For the vast majority of people, myelin repair occurs as a result of a series of natural processes. Specialized cells known as Schwann cells repair damage to myelin in both the central and peripheral nervous systems. There are not currently any medical treatments that can assist in myelin repair, although scientists have been conducting research for many years in order to discover potential treatments for patients who have demyelinating diseases.
In patients without demyelinating diseases, myelin repair occurs naturally in both the central and peripheral nervous system. Repair begins when a gene sends the body instructions to create the proteins that myelin is made up of. Once these proteins have been synthesized, Schwann cells coat nerve axons with them in order to repair damage on the myelin sheath.
Schwann cells maintain the myelin sheaths on all nerve cells. Over time, myelin naturally degenerates, but it is quickly repaired under normal circumstances. Schwann cells are able to repair normal wear and tear and even serious damage to the myelin sheaths, especially those in the peripheral nervous system. A completely severed peripheral nerve can sometimes regenerate after the myelin sheath is restored.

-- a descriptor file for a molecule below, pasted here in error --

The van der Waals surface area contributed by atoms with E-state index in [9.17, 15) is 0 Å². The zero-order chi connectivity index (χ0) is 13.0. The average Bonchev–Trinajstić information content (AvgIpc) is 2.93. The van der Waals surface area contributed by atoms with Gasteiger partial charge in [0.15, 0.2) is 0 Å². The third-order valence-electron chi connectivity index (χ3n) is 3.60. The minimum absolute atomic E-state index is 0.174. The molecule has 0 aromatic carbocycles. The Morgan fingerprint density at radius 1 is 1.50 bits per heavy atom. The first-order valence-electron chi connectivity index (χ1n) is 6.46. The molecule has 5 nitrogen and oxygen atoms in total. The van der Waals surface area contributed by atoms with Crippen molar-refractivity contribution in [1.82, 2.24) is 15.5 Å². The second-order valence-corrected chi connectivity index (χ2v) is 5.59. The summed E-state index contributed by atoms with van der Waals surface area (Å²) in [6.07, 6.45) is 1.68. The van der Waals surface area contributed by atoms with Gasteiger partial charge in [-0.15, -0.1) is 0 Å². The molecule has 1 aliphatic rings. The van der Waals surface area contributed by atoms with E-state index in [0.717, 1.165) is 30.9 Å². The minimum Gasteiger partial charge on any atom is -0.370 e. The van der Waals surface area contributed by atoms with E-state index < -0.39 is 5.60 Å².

Medical myelin repair is focused on introducing replacement cells that repair myelin sheaths. It is not possible to repair these sheaths through other means. The number of nerves in the nervous system and the size of these nerves makes it impossible to repair them individually, so patients must, in one way or another, make these repairs themselves.
Stem cells are believed to be a possible way to medically stimulate myelin repair. Serious injuries of the central nervous system have been reversed in animals that were treated with the use of these cells. Stem cells can be taken from the nervous system of fetuses, bone marrow, and umbilical cord blood and are able to adapt to the needs of the host. A host lacking Schwann cells may generate new ones out of these stem cells. Though research on human patients is in it's infancy, scientists are hopeful that this type of treatment might result in a reversal of demyelinating diseases such as multiple sclerosis.
Another way medicine might assist with myelin repair is to alter the chemical messengers in a patient's body. In some patients with demyelinating diseases, the loss of myelin is caused when the body instructs cells, such as Schwann cells, to die off. Sending a patient chemical instructions to create more of these cells is one potential way to improve the patient's natural myelin repair.